SHANA — President Hassan Rouhani and Minister of Petroleum Bijan Zangeneh officially inaugurated the construction of a 1,000-km pipeline extending from Goreh to Jask. The pipeline would enable to Iran to carry 1 mb/d of crude oil from Makran export terminal to target markets.
Rouhani said the project was strategic, adding: “Today is the day of assurance for our [oil] buyers. They can be assured that they could buy our oil under any conditions.”
Minister Zangeneh also said that the possibility of delivering crude oil through a channel other than the Strait of Hormuz, would make Iran’s oil export much more secure than neighboring and Middle East fellow exporters.
But why President Rouhani described the Goreh-Jask pipeline as one of the most strategic projects? It’s easy to answer.
Having built this pipeline to export oil, Iran would no longer merely depend on the Strait of Hormuz, and it would enable Iran to carry its oil from the Makran terminal to target markets. That would mean guaranteeing oil delivery supply to buyers against the backdrop of conditions where the Strait of Hormuz has been faced with a variety of threats over the past two years. As a result, oil consumers were thinking of alternative options for that purpose.
Fereydoun Majlesi, expert on international affairs, has said that Iraq and Kuwait are the most dependent nations on the Strait of Hormuz.
“Saudi Arabia also uses the same route for its Eastern destinations. Iran had to take a strategic step to reduce dependence on this chokepoint. Therefore, building this pipeline as well as storage tanks was important,” he added.
Now, with the construction of this route at a time its petroleum industry is hit with tough sanctions, Iran is assuring its oil buyers that they can rely on this country and buy Iran’s oil safely.
Explaining about the strategic aspects of the Goreh-Jask pipeline, Rouhani said: “Many countries in the region have found an alternative for their oil exports in order to be able to export their oil when the Strait of Hormuz is threatened.”
“Although we control the Strait of Hormuz, we have a problem that if this strait was to be closed for whatsoever reason, its oil exports would be halted and Iran would face problems. Now, we have overcome this problem,” he said.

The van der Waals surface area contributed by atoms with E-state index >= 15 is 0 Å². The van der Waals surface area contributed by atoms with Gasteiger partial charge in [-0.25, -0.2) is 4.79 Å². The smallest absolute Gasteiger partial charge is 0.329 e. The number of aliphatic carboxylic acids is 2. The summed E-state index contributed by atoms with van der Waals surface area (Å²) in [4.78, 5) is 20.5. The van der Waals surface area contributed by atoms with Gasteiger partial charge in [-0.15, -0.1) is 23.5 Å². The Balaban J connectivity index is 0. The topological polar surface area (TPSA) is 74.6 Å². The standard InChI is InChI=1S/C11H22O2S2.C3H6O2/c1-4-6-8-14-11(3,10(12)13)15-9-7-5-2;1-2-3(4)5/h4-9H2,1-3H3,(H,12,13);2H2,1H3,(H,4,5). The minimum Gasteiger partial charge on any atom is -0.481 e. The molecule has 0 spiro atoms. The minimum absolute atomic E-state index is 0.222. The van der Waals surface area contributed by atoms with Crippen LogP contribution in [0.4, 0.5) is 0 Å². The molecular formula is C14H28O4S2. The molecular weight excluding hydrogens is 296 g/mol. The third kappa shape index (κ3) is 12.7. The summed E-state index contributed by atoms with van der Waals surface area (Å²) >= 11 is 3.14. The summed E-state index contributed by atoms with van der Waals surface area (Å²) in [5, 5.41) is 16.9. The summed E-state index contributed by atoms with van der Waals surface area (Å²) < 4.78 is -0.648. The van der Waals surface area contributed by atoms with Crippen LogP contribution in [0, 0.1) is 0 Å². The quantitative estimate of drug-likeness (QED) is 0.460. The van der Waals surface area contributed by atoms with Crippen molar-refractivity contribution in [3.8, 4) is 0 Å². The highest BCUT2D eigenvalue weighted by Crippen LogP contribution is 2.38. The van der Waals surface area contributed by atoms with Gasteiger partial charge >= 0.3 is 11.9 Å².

Rouhani said the line was important in terms of economy, national security and energy.
He added: “Therefore, it would give assurances to our buyers.”
Jask to Export Oil Early 2021
The Goreh-Jask line is 1,000 km long, starting from Goreh in the southern Bushehr Province. It will cut through Fars Province and Hormuzgan Province before reaching Jask, the Makran terminal and finally Kharg.
There are 20 oil storage tanks with capacity of about 10 million barrels, a terminal, several single-point moorings, power plants, water desalination plants, access roads as well as industrial infrastructure in Makran and Jask. That would allow the delivery of 1mb/d of heavy crude oil from oil-rich areas and accommodate very large crude carriers with capacity of two million tonnes.
The export terminal would bring Iran closer to its export markets in China, India, East Asia, Europe and Africa, reducing export costs.
It would be also possible to make arrangements for swapping crude oil and petroleum products with Caucasus, Central Asia and Russia.
Javad Yarjani, Iran’s former OPEC national representative, said were it not for oil sanctions, the terminal would be instrumental in facilitating Iran’s oil exports particularly towards East.
Zangeneh said the capital needed for the project was estimated between $800 million and $850 million, adding that oil exports from the Jask terminal would start by early next year.